Appleton's Cyclopedia of American Biography, edited by James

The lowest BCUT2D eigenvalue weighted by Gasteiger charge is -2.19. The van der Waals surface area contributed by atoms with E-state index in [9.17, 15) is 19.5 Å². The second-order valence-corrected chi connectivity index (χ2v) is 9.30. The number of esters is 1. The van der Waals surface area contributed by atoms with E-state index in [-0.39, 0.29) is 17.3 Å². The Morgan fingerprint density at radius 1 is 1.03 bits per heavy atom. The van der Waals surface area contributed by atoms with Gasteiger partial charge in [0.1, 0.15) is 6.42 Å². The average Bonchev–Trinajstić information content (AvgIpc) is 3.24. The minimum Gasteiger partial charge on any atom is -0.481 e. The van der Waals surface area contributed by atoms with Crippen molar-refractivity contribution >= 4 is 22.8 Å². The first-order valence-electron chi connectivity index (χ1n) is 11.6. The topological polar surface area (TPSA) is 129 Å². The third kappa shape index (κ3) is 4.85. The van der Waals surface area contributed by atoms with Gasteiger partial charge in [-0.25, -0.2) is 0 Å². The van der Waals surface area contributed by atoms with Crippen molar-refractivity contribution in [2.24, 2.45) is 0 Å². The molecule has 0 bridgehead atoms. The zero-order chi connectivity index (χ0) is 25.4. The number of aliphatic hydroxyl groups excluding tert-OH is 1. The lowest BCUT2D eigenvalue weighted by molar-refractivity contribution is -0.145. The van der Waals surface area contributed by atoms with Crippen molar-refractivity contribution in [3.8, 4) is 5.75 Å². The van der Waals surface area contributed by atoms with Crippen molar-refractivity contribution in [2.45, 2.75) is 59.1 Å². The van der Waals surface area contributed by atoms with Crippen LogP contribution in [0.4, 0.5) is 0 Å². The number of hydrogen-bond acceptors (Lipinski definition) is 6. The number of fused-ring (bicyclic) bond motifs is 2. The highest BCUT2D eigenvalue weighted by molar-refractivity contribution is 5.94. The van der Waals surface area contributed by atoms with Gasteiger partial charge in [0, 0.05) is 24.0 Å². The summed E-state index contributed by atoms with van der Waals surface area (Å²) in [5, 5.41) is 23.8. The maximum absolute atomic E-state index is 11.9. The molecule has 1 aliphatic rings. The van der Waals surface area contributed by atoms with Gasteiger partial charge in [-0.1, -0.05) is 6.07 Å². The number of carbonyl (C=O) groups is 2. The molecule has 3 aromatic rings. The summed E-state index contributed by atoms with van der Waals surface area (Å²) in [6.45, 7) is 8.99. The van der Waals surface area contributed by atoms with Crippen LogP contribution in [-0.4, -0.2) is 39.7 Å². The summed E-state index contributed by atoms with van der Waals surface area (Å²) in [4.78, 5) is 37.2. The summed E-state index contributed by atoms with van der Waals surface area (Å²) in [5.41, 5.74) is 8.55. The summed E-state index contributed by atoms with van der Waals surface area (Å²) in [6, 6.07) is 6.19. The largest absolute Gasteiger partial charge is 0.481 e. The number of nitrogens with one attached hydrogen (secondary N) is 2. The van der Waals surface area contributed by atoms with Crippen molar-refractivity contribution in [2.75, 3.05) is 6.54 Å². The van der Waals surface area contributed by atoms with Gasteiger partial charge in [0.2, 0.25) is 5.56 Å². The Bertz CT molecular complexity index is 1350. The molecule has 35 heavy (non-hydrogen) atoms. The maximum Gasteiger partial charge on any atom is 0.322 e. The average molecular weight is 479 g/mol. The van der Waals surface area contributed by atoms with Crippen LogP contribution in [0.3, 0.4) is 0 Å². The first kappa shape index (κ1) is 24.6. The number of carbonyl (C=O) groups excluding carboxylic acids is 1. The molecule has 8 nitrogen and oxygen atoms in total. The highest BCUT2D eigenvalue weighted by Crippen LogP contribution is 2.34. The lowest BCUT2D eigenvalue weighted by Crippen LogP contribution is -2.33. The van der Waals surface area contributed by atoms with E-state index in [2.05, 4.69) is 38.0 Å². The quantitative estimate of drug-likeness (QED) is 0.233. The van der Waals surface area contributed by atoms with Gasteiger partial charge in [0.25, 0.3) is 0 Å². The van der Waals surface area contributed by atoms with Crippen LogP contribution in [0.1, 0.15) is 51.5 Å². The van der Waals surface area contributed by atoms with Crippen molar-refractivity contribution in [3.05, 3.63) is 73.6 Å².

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HAWKS, Francis Lister, clergyman, born in New Berne, North Carolina, 10 June, 1798; died in New York city, 26 September, 1866. His early training was received chiefly from his mother, and, as he was naturally of an impetuous spirit, this discipline was all-important. He was graduated at the University of North Carolina in 1815, with the highest honors of his class. He then entered upon the study of law, under Judge Gaston, in New Berne, was admitted to the bar, and practised his profession with great success in his native town and in Hillsboro, Orange co. He was appointed reporter of the supreme court of the state, and also elected to the legislature. At this early period he manifested rare oratorical powers and frequently drew crowds to hear him. But, although meeting with entire success in the practice of law, his heart was not really in the work. He resolved to become a candidate for orders in the Episcopal church, studied theology under the Reverend William Mercer Green (afterward bishop), completed his course in New Berne, and was ordered deacon in 1827, by Bishop Ravenseroft, and ordained priest by the same bishop. About 1823 Mr. Hawks married Miss Kirby, of New Haven, Connecticut, who died four years afterward, leaving two children. This domestic relation and its results brought about an intimacy with the Reverend Dr. Harry Croswell, rector of Trinity church, New Haven, and, at the latter's solicitation, Mr. Hawks became Dr. Croswell's assistant, 25 April, 1829. He soon grew popular as a preacher, and exercised a wide influence for good. His stay in New Haven, however, was short, and in the summer of the same year he accepted an assistant minister-ship in St. James's, Philadelphia, of which Bishop White was rector. The next year he was elected professor of divinity in Washington (now Trinity) college, Hartford, Connecticut, and in March, 1831, became rector of St. Stephen's church, New York city. In December of the same year he was elected rector of St. Thomas's, New York. In this office he remained until 1843, and was soon the most eloquent pulpit orator in the Episcopal church. The house of bishops, at the general convention of 1835, nominated Dr. Hawks missionary bishop in Louisiana, and in the territories of Arkansas and Florida. The nomination was concurred in by the house of deputies, but Dr. Hawks declined the appointment. At the same convention he was appointed historiographer of the church and conservator of documents. He spent several months in England in 1836, and, from the libraries and public records there, obtained no less than eighteen large folio volumes of manuscripts relating to the Church of England in America. He entered at once upon his work as historiographer and prepared in due season two volumes. These having been severely criticised, Dr. Hawks was so vexed that he resolved to abandon the work. Although abundant materials were at hand for church history in New York and other states, the historiographer published nothing further. In 1837, in conjunction with Reverend Dr. Caleb S. Henry, he founded the "New York Review," a quarterly, and contributed freely to its pages. The" Review" did good service during its six years of existence. In 1839 he established St. Thomas's hall, a school for boys, at Flushing, L.I. For a time it was successful; but financial embarrassments came upon it, and Dr. Hawks, through its failure, became involved in debt. This was in 1843, and led to his resigning the rectorship of St. Thomas's, and removing to Holly Springs, Mississippi, where one of his daughters resided. He was elected bishop by the convention of that diocese, but at the general convention of 1844 opposition was made to his confirmation on the ground of pecuniary troubles connected with his unfortunate enterprise. Dr. Hawks made his most eloquent address in vindication of his conduct, fully clearing himself in relation to charges of dishonorabie transactions. The house voted to this effect, and referred the whole question back to the diocese of Mississippi. Although the diocese unanimously expressed its entire confidence in Dr. Hawks, he nevertheless deemed it best to decline the bishopric. In 1844 he went to New Orleans as rector of Christ church in that city, which office he occupied five years. While there the University of Louisiana was founded, and he was elected its first president. He was again urged to return to New York, which he did in 1849, becoming rector of Calvary church in that city. Wealthy friends relieved him of all outstanding obligations in connection with St. Thomas's hall (to the amount of 830,000), and his position became one of increased usefulness. In 1852 he was elected bishop of Rhode Island, but declined. In 1859 he was invited to occupy the chair of history in the University of North Carolina, but declined that also. He received the degrees of D. D. and LL. D. from the same institution at the beginning of the civil war. Dr. Hawks, whose sympathies naturally were with the south, resigned his rectorship of Calvary and removed, in 1862, to Baltimore, where he became rector of Christ church In 1865, however, he returned to New York, where a new congregation was gathered and a building begun in 25th street for the chapel of the Holy Saviour. The corner stone was laid 4 September, 1866, and this was Dr. Hawks's last public act. His health being completely broken, he sank rapidly into the grave. He was a great as well as good man, a faithful minister, an orator of high rank, and a deserving author. His chief publications were "Reports of Cases adjudged in the Supreme Court of North Carolina" (4 vols., Raleigh, 1823-'8); "Contributions to the Ecclesiastical History of the United States of America"--vol. i., "On the Early Church in Virginia" (New York, 1836); vol. ii., "On the Church in Maryland" (1839); "Commentary on the Constitution and Canons of the Protestant Episcopal Church in the United States" (1841); "Auricular Confession in the Protestant Episcopal Church" (1850); and "History of North Carolina" (vol. i., 1857). Dr. Hawks also translated Rivero and Tschudi's "Antiquities of Peru" (1854), and edited several valuable historical works, among them the "State Papers of General Alexander Hamilton" (1842); Perry's "Expedition to the China Seas and Japan" (1852-'4); Appletons' "Cyclopaedia of Biography" (1856); and the "Romance of Biography" (12 vols.). In conjunction with Reverend William S. (now Bishop) Perry, he brought out volumes i. and ii. of the "Documentary History of the Protestant Episcopal Church in the United States" (1863-'4). See a memorial volume, with a sketch of his life, by Reverend N. L. Richardson (1868).--His brother, Cicero Stephens, P. E. bishop, born in New Berne, North Carolina, 26 May, 1812; died in St. Louis, Missouri, 19 April, 1868, was graduated at the University of North Carolina in 1830. He studied law, but abandoned it for theology, which he studied under Bishop Freeman, and was ordered deacon, 8 December, 1834, and ordained priest, 24 July, 1836, by Bishop B. T. Onderdonk. While in deacon's orders he was in charge of the church in Ulster. and, on being made priest, became rector of Trinity, Saugerties, New York In 1837 he accepted the rectorship of Trinity church, Buffalo, New York, where he remained for six years. In 1843 he removed to Missouri and became rector of Christ church, St. Louis. He was appointed bishop of Missouri by the house of bishops, with the concurrence of the house of deputies, in 1844, and was consecrated, 20 October, 1844. During the cholera epidemic of 1849 in St. Louis he was untiring in his ministrations to the suffering. In recognition of his services at this time he was given a purse of $3,000 by Christ church, and a residence in Paul street by the citizens of St. Louis. He contributed to various journals, edited the "Boys' and Girls' Library," and the "Library for my Young Countrymen," and published "Friday Christian; or the First Born of Pitcairn Island."